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View Diary: America Dodged A Bullet Despite A Negligent Press (159 comments)

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  •  Um, what? (61+ / 0-)

    I see no logic or sense in this statement. No one is talking about considering the media as doing a good job only if they echo our own beliefs and positions. Mann and Ornstein, and the diarist, are talking about the media's persistent failure to report the facts during the election, and instead trying to either portray the election as a "tied ballgame going into the final two minutes" (everyone but Fox) or "Romney's gonna send that __ back to Kenya" (Fox).

    Ideas and policies are given deference in the media in proportion to their demonstrated support in the country, and Republicans are still a pretty big party.
    Really? When did this start? If this were the case, Noam Chomsky and Amy Goodman (to cite two people on This Side of the Divide almost at random) would be on Meet the Press once every few weeks, and right-wing maniacs would be on at about the same rate. Is that happening? Check your local listings and get back with me. Or better yet, don't bother.
    •  They ARE on every Sunday (1+ / 0-)
      Recommended by:
      Black Max

      Only they change their names and faces to resemble George Will and Cokie Roberts.

      "Liberty without virtue would be no blessing to us" - Benjamin Rush, 1777

      by kovie on Mon Dec 10, 2012 at 05:43:21 AM PST

      [ Parent ]

      •  Who owns the channels? (4+ / 0-)

        Who controls the dissemination of information and goods?

        Every time I hear about how Democrats don't do good enough messaging (which they often don't) I think about how we're assuming that the channels along which we purvey this messaging are neutral. Well, they're not.

        There are some things that are unforgivable. Your willingness to play political games while people suffer and die is one of them--Onomastic

        by SouthernLiberalinMD on Mon Dec 10, 2012 at 08:41:43 AM PST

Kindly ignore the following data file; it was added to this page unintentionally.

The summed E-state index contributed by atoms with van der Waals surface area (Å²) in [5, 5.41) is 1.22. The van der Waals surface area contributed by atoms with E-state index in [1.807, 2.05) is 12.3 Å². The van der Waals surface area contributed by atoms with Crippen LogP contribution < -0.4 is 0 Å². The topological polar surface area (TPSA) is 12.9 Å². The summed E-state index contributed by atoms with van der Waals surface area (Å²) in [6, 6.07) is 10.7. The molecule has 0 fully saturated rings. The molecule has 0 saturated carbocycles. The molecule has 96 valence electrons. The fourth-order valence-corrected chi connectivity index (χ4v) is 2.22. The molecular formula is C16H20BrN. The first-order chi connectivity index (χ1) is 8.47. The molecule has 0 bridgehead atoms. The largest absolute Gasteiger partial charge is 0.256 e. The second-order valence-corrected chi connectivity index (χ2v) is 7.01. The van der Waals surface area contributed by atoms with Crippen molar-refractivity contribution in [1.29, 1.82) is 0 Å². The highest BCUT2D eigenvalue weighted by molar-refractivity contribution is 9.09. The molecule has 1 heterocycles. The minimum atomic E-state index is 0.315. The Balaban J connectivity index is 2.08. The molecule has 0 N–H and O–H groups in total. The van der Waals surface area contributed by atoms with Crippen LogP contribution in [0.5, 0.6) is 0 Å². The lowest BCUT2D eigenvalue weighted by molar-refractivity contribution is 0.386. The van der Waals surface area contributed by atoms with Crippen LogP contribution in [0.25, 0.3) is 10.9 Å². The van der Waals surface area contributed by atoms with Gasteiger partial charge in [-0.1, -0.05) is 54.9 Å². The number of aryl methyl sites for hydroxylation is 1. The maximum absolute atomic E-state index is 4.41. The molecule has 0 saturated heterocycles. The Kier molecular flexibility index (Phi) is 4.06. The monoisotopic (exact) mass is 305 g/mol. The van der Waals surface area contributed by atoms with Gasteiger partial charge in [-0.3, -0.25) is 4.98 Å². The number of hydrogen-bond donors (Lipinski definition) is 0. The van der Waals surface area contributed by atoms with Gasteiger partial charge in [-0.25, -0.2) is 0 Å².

[ Parent ]

        •  Neither Chomsky nor Goodman are Democrats (2+ / 0-)

          At least, officially so, in a capacity to speak for them as such. While it's true that the establishment media goes out of its way to ignore "inconvenient" journalists and analysts like these, it continues to invite on its shows leading Dems and various left-leaning journalists, analysts and pundits, and they could certainly be stronger in defending against RW ideas and policies and promoting progressive ones, instead of enabling the former and distancing themselves from the latter.

          Some of them, of course, are not liberal Dems and/or are self-interested enough to enable RW ideas and policies. E.g. Rendell, Ford, Cuomo, etc., i.e. conservative and neoliberal Dems, who are basically yesterday's moderate Repubs. We have to pressure them to stop the hosebaggery and RW ass-kissing and start acting and talking like real Dems (i.e. liberal Dems). But there are also tough liberal Dems who stand up to the right and defend liberalism. We have to encourage them.

          You have to play the system as it's currently structured, even as you try to improve that system over the long term. We're still not playing it very well, but we're getting better. Look at the primetime lineup on MSNBC.

          "Liberty without virtue would be no blessing to us" - Benjamin Rush, 1777

          by kovie on Mon Dec 10, 2012 at 08:53:51 AM PST

          [ Parent ]

        •  What you need to understand about the media (1+ / 0-)
          Recommended by:
          Black Max

          can be broken down in to two parts. First the media is controlled by those people and organizations that own the media. Second they have no responsibility to tell the truth or represent both sides of an argument fairly. The abandonment of the fairness doctrine wiped out any responsibility of fairness or accuracy. News media used to be considered a public service, something you did in exchange for your radio or TV license. But with the abandonment of the Fairness Doctrine news media is entertainment and a profit center, not a public service.

          The FCC act of 1933 established a clear difference between radio and TV and newspapers on the other hand. The airwaves were owned by the public and leased with conditions to radio and TV operators. Among these conditions was a requirement for public service. Newspapers on the other hand were privately owned and not licensed and had no expectation of public service. The Fairness Doctrine laid out some of the public services broadcasters were expected to perform.

          The Reagan administration stopped enforcing the Fairness Doctrine and the Obama administration finally took the Fairness Doctrine off the books completely. A new Fairness Doctrine would require approval from Congress.

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